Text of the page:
The FDA eliminates REMS for Truvada and its four approved generics

July 5, 2019

With the removal of the REMS for emtricitabine/tenofovir disoproxil fumarate for PrEP, drug manufacturers are no longer required to provide educational materials; however, the approved labeling and Medication Guide explaining the risks and benefits of the product will continue to convey the important safety information and be widely available, said the Food and Drug Administration in a news release.  

FDA says prescribers should continue to follow the labeled directions for the initiation and proper use of Truvada for the PrEP indication to minimize the risk of developing resistant HIV-1 variants when HIV-1 infection is present. In June the U.S. Preventive Services Task Force (USPSTF) released a final grade A recommendation statement on preexposure prophylaxis (PrEP) for the prevention of HIV infection. The Task Force found that clinicians should offer PrEP to persons at high risk for HIV.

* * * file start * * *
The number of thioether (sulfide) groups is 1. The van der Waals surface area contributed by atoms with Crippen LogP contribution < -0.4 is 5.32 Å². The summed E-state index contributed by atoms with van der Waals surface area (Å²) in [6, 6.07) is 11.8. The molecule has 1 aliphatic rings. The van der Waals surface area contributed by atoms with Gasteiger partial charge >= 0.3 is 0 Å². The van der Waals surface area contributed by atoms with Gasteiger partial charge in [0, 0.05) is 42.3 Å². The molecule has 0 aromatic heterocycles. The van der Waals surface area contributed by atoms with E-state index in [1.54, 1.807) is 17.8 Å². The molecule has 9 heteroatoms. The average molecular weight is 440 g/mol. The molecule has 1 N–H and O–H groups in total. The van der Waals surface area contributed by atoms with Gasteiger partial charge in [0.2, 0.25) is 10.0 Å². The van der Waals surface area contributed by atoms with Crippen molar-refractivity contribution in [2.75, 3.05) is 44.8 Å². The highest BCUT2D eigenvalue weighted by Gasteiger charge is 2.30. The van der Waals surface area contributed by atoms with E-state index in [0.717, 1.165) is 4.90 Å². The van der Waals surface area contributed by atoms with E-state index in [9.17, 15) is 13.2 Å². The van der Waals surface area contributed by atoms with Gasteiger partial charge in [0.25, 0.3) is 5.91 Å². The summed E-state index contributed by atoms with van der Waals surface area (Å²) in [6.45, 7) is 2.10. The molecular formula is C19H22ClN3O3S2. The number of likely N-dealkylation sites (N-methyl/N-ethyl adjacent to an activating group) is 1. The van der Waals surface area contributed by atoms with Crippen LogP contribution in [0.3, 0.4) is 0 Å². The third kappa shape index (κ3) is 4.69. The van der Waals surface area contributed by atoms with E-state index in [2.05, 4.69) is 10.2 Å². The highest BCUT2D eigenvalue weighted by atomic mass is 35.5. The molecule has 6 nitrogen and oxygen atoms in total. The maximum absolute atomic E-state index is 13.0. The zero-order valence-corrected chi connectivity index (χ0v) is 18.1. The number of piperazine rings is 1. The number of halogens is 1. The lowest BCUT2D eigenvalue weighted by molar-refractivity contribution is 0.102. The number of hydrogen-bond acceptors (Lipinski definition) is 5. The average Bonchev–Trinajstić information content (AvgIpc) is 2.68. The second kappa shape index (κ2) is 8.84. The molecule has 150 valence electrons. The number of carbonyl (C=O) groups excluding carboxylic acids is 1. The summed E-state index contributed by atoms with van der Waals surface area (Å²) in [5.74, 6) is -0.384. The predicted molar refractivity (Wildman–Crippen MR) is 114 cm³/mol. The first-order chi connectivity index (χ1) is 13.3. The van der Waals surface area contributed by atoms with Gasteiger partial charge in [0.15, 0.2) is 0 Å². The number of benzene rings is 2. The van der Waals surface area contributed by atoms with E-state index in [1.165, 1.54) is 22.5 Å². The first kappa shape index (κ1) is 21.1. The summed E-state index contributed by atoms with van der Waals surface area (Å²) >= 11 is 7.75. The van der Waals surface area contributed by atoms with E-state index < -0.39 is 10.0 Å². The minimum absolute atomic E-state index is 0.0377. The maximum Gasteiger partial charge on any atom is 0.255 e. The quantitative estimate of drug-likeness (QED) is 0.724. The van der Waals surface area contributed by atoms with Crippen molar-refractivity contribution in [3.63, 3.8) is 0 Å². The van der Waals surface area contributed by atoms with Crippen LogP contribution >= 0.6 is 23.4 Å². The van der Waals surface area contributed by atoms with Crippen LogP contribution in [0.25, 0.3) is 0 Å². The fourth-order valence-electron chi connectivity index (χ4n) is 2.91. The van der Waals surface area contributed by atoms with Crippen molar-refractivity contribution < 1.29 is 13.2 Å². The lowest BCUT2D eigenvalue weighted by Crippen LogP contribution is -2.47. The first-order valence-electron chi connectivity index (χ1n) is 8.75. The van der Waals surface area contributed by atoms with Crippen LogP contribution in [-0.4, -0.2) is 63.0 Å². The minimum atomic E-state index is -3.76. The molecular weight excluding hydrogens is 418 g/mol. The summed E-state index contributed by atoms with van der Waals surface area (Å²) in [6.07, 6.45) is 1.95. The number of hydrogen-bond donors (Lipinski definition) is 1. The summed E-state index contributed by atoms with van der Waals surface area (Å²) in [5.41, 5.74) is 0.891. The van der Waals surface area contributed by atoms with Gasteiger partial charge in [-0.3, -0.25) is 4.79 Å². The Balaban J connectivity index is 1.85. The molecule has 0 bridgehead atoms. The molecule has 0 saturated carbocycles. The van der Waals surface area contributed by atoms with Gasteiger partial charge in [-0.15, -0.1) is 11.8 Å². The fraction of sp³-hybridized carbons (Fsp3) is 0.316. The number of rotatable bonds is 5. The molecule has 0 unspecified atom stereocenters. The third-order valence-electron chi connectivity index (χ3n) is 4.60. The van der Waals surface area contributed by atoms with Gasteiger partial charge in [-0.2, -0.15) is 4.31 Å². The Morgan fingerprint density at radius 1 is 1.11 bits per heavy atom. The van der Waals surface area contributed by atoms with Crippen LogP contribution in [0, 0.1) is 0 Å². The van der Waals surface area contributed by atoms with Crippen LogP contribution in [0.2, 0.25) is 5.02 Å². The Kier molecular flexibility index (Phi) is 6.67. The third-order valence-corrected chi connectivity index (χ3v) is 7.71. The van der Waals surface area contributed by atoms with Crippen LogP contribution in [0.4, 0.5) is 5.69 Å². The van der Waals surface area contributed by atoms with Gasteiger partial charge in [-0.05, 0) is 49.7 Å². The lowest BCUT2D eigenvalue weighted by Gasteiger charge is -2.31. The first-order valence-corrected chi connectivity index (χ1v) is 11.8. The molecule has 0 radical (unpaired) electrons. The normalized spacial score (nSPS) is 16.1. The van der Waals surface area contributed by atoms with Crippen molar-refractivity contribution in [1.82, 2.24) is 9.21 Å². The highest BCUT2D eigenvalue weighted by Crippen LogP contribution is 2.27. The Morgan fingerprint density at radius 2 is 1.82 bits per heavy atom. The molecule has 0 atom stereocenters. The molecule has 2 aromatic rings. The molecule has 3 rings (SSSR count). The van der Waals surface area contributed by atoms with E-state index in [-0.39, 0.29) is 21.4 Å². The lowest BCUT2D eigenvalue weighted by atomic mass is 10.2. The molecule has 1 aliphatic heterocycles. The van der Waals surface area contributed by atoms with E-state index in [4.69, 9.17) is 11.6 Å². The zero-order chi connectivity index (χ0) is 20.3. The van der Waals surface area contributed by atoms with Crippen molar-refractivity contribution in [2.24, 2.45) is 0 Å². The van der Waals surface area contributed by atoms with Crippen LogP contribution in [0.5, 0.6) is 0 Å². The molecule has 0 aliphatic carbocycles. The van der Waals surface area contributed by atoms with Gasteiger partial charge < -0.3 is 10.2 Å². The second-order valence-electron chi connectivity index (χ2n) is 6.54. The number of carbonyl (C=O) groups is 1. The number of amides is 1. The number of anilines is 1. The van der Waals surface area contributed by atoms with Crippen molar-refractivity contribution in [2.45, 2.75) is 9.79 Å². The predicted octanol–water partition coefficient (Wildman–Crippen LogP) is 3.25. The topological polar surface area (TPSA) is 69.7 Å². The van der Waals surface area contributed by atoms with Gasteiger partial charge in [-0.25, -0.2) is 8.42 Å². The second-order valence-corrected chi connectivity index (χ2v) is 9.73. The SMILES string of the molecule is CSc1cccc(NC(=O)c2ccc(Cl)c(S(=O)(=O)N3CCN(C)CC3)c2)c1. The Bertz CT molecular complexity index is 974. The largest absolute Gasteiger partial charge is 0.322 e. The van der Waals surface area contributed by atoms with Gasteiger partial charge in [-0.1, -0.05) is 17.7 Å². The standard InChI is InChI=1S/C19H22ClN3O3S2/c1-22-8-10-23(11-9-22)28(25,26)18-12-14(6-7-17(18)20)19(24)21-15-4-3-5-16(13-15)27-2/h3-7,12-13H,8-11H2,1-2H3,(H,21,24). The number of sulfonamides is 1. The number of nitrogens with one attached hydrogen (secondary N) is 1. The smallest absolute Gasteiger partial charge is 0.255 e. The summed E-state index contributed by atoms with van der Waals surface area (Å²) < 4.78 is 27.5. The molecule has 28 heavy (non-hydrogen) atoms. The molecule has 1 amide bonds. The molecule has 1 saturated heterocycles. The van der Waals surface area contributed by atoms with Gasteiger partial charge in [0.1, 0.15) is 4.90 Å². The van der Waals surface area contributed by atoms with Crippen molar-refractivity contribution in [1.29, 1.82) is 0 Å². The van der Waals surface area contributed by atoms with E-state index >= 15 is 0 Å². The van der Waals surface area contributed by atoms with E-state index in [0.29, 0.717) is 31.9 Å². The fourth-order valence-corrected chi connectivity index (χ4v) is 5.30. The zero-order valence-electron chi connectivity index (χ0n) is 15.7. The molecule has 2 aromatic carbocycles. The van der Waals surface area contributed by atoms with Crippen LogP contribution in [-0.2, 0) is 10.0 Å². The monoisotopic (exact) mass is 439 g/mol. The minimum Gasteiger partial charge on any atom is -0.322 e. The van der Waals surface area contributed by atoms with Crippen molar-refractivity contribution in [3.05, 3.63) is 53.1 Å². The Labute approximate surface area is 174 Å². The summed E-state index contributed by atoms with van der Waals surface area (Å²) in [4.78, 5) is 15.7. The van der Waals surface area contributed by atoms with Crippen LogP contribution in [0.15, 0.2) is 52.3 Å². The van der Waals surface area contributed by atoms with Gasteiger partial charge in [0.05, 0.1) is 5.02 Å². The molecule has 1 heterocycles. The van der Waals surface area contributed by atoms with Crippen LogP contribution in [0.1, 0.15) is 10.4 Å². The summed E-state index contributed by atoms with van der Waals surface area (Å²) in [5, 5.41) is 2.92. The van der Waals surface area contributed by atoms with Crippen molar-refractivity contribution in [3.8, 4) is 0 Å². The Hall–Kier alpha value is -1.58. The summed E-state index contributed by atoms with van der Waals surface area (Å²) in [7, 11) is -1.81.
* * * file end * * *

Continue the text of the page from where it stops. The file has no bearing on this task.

The FDA encourages at-risk individuals to have an ongoing dialogue with their healthcare professional about the benefits and risks of PrEP and other HIV prevention strategies when taking PrEP. Additionally, health care providers and at-risk individuals should access educational materials and treatment guidelines readily available from sources like the Centers for Disease Control and Prevention as well as local health departments.

For older populations already living with HIV, Gilead Sciences, Inc., the maker of Truvada, launched the Gilead HIV Age Positively initiative, granting $17.6 million to 30 U.S. organizations that will use the funds to improve the lives of people who are aging with HIV. By some estimates, the company noted more than 80 percent of people living with HIV will face at least one age-related medical condition by 2030 which has risen significantly from 29 percent in 2010.